• jamalrob
    Bryan Magee: 1930-2019—the champion of philosophical wonderment

    I don't think Bryan Magee can be regarded as an original philosopher in his own right, but among his books, The Philosophy of Schopenhauer was a great help to me not only in reading Schopenhauer, but in first approaching Kant.

    But of course, it's for his TV programmes that he will be remembered. I was too young to see them first time around, but I watched them all on YouTube ten years ago when I was getting interested in philosophy, and they were an excellent and exciting introduction to the thought of many of the most important philosophers. He didn't need any kind of gimmicky dumbing-down to bring the drama of philosophy alive; just a series of conversations based around a few clear questions was enough. Watching them is what got me hooked on philosophy.

    If you haven't seen them, check them out: https://www.youtube.com/playlist?list=PLBHxLhKiPKxBBSWWqzH9g71mMx9s72XoN
  • Wayfarer

    Loved Magee, esp. his book on Schop.
  • fdrake
    Sad to hear this. The show he did with Ayer on Russel and Frege was one of the things that made me want to start studying philosophy.
  • Baden
    His enthusiasm for and knowledge of the subject were contagious and he was a great interviewer. RIP.
  • T Clark

    I watched the linked interview and really enjoyed it. The way they described it, Schopenhauer's view of the world has a lot in common with mine. I guess it's the other way around. I tried to read some of his works previously and found it pretty impenetrable. The interview, on the other hand, was very clear and accessible.

    If you've read any of my writing, you've seen I'm pretty lazy - what I call a "seems to me" philosopher. I'll watch some more of the interviews and try Schopenhauer again. Thanks for the reference.
  • jamalrob
    I was actually attempting to link to the YouTube playlist, not that interview in particular, which isn't the most interesting of them, in my opinion. I remember most enjoying the interviews with Ayer, Searle, Bernard Williams, Hubert Dreyfus, Marcuse, Martha Nussbaum, Hilary Putnam, and Anthony Quinton. But yes, Magee's ability to summarize and clarify was brilliant.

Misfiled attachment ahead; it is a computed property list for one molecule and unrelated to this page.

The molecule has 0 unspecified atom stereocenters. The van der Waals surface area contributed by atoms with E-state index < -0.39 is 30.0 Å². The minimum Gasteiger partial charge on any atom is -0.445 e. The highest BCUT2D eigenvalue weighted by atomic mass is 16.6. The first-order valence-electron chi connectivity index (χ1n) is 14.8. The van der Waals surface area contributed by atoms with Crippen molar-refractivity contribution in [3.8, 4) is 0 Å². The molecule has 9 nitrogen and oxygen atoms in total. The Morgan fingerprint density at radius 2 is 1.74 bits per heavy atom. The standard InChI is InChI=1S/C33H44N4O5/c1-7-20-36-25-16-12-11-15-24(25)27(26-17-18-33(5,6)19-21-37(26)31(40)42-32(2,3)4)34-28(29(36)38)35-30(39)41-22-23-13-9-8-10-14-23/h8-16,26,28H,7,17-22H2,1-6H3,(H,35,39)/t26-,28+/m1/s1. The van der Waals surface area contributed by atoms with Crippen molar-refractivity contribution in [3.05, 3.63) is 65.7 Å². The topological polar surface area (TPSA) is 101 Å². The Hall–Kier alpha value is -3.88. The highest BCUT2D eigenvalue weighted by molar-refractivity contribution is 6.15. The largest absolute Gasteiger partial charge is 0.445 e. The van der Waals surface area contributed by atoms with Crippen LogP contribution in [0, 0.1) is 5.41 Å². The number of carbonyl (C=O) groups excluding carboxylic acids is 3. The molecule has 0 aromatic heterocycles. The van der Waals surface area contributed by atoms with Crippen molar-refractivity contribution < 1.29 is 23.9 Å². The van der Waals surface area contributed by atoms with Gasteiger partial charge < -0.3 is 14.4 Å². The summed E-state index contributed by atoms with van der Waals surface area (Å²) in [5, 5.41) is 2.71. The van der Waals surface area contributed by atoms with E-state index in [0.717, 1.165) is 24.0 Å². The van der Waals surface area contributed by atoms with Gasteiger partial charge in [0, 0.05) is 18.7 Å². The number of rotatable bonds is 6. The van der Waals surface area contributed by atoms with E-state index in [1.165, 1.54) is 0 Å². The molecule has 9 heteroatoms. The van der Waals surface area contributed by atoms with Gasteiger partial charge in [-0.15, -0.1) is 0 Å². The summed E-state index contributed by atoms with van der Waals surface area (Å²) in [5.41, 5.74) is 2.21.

• Amity

    Afraid to say I never listened to him before. But now I have. Thanks :sparkle:

    Bryan Magee and Peter Singer on 'Hegel and Marx'. 43 mins.

  • David Rose
    Very sad to hear this. Magee was very important to me, firstly by introducing me to the work of Karl Popper in a Sunday Times magazine article relating to his Fontana Modern Masters book on Popper (1973) - I think it was Magee who wrote the S.T. article, but possibly not. And around the same time, though I was unaware of them, a series of BBC radio interviews over the winter of 1970-71, later published in book form by Secker & Warburg in 1971, republished in pb. by OUP in 1986, as "Modern British Philosophy" - the version I have. I was always slightly puzzled, and disappointed, when he stood for Parliament - it seemed a diminishment, a waste of his talents somehow. Maybe the ability to sum up a philosophical position with clarity is as important as making original contributions. He will be missed.
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